Past Program

Jul 01 - Jul 08, 2000

Alternate Systems and Structures for Higher Education: Public Needs and Institutional Response for the 21st Century


Although cities have conventionally been viewed as places of dehumanization plagued by excessive crime, pollution, and decay, there is another dimension. The human energy that generates so many social problems is also responsible for an extraordinary array of benefits. Concentrated urban populations uniquely promote social integration through the mingling of otherwise separate social, ethnic, and racial groups. They support economic activity by nurturing new products and services, and are typically vibrant venues for diverse forms of cultural expression.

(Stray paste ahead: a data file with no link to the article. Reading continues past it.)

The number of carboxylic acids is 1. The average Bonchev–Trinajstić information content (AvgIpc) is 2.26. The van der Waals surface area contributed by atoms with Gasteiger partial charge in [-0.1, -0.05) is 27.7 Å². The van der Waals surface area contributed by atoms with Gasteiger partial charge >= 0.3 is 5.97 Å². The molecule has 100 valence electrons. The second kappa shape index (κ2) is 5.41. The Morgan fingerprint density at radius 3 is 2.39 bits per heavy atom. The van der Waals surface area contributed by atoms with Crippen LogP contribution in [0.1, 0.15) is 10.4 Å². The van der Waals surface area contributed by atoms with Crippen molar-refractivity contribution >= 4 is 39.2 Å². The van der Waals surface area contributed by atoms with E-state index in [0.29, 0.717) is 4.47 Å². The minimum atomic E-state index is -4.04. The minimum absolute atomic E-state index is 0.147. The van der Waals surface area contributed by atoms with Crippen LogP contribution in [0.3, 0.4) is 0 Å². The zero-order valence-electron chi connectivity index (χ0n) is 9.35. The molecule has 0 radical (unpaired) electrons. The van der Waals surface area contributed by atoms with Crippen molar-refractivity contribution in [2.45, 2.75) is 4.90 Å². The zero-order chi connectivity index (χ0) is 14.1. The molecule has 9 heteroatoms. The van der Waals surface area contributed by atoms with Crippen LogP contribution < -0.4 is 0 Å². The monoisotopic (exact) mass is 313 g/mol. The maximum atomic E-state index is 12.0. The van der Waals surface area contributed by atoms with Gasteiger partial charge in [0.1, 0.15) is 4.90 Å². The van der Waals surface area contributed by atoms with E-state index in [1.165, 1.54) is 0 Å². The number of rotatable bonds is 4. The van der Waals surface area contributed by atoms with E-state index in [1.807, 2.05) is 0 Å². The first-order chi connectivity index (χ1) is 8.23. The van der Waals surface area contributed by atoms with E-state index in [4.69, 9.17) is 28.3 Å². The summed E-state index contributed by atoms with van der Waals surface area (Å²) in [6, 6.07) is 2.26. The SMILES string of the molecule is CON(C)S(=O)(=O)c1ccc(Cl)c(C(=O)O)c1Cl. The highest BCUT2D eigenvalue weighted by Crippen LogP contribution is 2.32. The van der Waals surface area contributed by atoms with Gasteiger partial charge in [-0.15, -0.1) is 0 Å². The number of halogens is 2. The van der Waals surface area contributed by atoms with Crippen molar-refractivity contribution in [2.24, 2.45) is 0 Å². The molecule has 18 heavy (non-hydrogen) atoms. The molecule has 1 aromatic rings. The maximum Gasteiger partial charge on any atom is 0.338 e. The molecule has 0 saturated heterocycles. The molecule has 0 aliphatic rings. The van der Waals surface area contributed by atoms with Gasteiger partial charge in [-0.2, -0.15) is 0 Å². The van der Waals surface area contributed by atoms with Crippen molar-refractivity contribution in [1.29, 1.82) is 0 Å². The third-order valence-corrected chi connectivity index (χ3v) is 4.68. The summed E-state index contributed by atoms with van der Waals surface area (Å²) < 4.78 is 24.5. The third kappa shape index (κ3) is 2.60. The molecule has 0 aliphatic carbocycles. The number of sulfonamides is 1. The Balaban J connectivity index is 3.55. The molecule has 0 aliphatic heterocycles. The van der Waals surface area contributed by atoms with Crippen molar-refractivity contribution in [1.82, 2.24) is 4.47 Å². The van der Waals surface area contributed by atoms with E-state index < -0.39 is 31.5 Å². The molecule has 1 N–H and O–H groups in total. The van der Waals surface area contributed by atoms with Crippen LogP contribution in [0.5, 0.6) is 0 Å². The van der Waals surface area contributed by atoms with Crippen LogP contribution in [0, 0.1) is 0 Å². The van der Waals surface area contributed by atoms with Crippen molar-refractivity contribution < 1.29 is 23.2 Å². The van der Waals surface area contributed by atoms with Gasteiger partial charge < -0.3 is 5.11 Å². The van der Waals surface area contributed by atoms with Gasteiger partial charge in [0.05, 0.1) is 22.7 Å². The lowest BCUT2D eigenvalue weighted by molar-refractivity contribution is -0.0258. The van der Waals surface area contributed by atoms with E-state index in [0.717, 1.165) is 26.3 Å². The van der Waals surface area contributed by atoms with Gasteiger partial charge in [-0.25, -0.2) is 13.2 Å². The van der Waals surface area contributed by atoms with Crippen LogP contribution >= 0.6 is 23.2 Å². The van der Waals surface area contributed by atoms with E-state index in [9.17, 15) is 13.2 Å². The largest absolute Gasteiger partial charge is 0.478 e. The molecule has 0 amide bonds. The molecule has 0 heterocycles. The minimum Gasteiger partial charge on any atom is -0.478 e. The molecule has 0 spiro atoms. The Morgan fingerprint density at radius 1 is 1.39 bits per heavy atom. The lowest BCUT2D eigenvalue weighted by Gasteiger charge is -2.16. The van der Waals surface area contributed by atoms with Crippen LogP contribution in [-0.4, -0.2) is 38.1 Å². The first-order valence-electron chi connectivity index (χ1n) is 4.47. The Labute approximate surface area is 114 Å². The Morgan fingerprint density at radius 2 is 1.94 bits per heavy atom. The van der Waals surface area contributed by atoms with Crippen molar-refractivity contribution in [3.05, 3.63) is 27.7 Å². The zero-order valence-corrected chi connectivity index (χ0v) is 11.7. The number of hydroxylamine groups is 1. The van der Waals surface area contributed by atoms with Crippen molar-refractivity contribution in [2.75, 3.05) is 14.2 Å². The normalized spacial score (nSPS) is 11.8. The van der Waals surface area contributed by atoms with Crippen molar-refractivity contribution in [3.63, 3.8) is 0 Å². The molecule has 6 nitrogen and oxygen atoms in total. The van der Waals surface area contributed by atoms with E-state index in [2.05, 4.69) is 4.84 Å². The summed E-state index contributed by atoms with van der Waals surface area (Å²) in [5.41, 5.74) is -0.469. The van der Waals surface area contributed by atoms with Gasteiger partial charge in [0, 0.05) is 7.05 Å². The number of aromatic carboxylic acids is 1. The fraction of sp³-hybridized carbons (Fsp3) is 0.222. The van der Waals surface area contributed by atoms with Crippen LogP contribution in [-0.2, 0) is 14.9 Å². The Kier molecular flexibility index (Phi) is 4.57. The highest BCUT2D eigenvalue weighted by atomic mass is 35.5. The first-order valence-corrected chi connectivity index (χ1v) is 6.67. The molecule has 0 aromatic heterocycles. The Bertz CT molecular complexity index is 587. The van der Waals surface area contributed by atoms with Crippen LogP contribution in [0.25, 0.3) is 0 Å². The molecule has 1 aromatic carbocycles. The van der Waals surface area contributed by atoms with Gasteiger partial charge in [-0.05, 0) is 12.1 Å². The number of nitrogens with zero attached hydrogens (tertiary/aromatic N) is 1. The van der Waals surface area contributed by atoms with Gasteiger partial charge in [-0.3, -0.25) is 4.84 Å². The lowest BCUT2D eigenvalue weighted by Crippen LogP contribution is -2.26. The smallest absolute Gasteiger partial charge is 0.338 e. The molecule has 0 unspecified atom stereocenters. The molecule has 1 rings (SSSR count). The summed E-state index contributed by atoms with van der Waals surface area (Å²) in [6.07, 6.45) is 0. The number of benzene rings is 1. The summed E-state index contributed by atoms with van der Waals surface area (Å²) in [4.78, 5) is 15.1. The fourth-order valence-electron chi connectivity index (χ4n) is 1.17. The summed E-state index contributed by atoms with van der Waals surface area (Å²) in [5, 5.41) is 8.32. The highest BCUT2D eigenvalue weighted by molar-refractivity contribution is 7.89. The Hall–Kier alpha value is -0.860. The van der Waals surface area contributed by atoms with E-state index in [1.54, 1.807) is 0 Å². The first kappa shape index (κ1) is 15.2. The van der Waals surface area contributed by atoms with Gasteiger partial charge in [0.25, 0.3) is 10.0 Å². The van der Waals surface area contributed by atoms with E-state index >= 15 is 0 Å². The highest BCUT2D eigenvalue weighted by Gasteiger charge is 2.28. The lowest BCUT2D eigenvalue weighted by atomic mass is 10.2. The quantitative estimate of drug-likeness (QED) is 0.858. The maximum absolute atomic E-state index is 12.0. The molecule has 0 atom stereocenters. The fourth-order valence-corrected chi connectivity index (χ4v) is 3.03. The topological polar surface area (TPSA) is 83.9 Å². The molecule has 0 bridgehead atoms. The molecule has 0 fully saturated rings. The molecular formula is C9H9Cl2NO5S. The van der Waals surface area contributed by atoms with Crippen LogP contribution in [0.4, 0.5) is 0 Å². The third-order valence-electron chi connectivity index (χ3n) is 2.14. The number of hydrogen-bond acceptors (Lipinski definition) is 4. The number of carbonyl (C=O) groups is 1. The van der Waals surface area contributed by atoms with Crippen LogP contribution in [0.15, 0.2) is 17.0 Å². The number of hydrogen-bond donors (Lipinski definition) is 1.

This session will consider the city as an engine of creativity and common enterprise. Focusing on case studies of several cities around the world, participants will discuss the importance of cities as sources of economic productivity and social progress, and as sites of intellectual and cultural ingenuity; whether the ills of modern urban life are the necessary price of this dynamism; and whether there are important variances between the developing and the developed world in the role that cities play.